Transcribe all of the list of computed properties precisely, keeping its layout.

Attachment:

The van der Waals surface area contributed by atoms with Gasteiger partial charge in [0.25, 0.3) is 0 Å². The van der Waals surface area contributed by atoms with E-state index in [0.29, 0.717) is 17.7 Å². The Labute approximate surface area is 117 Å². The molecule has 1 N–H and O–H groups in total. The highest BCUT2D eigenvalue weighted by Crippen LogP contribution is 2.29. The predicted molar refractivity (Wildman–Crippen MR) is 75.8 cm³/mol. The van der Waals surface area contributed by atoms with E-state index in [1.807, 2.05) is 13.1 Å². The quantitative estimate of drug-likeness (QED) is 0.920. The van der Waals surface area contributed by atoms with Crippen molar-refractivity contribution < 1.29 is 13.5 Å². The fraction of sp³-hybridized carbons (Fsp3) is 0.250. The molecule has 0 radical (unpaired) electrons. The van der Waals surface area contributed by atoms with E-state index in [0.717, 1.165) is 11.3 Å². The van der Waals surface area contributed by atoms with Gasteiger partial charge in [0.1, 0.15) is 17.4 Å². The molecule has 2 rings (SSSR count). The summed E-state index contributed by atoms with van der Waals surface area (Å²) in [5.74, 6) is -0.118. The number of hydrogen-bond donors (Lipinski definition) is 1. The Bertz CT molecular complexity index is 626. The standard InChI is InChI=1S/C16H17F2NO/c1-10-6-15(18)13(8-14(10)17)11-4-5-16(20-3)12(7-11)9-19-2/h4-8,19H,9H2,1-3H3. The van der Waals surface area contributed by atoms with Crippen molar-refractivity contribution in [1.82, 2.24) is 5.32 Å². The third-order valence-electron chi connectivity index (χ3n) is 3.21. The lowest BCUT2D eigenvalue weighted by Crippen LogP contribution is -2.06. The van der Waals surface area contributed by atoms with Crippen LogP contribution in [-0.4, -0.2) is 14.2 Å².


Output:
The van der Waals surface area contributed by atoms with Gasteiger partial charge in [0.25, 0.3) is 0 Å². The van der Waals surface area contributed by atoms with E-state index in [0.29, 0.717) is 17.7 Å². The Labute approximate surface area is 117 Å². The molecule has 1 N–H and O–H groups in total. The highest BCUT2D eigenvalue weighted by Crippen LogP contribution is 2.29. The predicted molar refractivity (Wildman–Crippen MR) is 75.8 cm³/mol. The van der Waals surface area contributed by atoms with E-state index in [1.807, 2.05) is 13.1 Å². The quantitative estimate of drug-likeness (QED) is 0.920. The van der Waals surface area contributed by atoms with Crippen molar-refractivity contribution < 1.29 is 13.5 Å². The fraction of sp³-hybridized carbons (Fsp3) is 0.250. The molecule has 0 radical (unpaired) electrons. The van der Waals surface area contributed by atoms with E-state index in [0.717, 1.165) is 11.3 Å². The van der Waals surface area contributed by atoms with Gasteiger partial charge in [0.1, 0.15) is 17.4 Å². The molecule has 2 rings (SSSR count). The summed E-state index contributed by atoms with van der Waals surface area (Å²) in [5.74, 6) is -0.118. The number of hydrogen-bond donors (Lipinski definition) is 1. The Bertz CT molecular complexity index is 626. The standard InChI is InChI=1S/C16H17F2NO/c1-10-6-15(18)13(8-14(10)17)11-4-5-16(20-3)12(7-11)9-19-2/h4-8,19H,9H2,1-3H3. The van der Waals surface area contributed by atoms with Crippen molar-refractivity contribution in [1.82, 2.24) is 5.32 Å². The third-order valence-electron chi connectivity index (χ3n) is 3.21. The lowest BCUT2D eigenvalue weighted by Crippen LogP contribution is -2.06. The van der Waals surface area contributed by atoms with Crippen LogP contribution in [-0.4, -0.2) is 14.2 Å².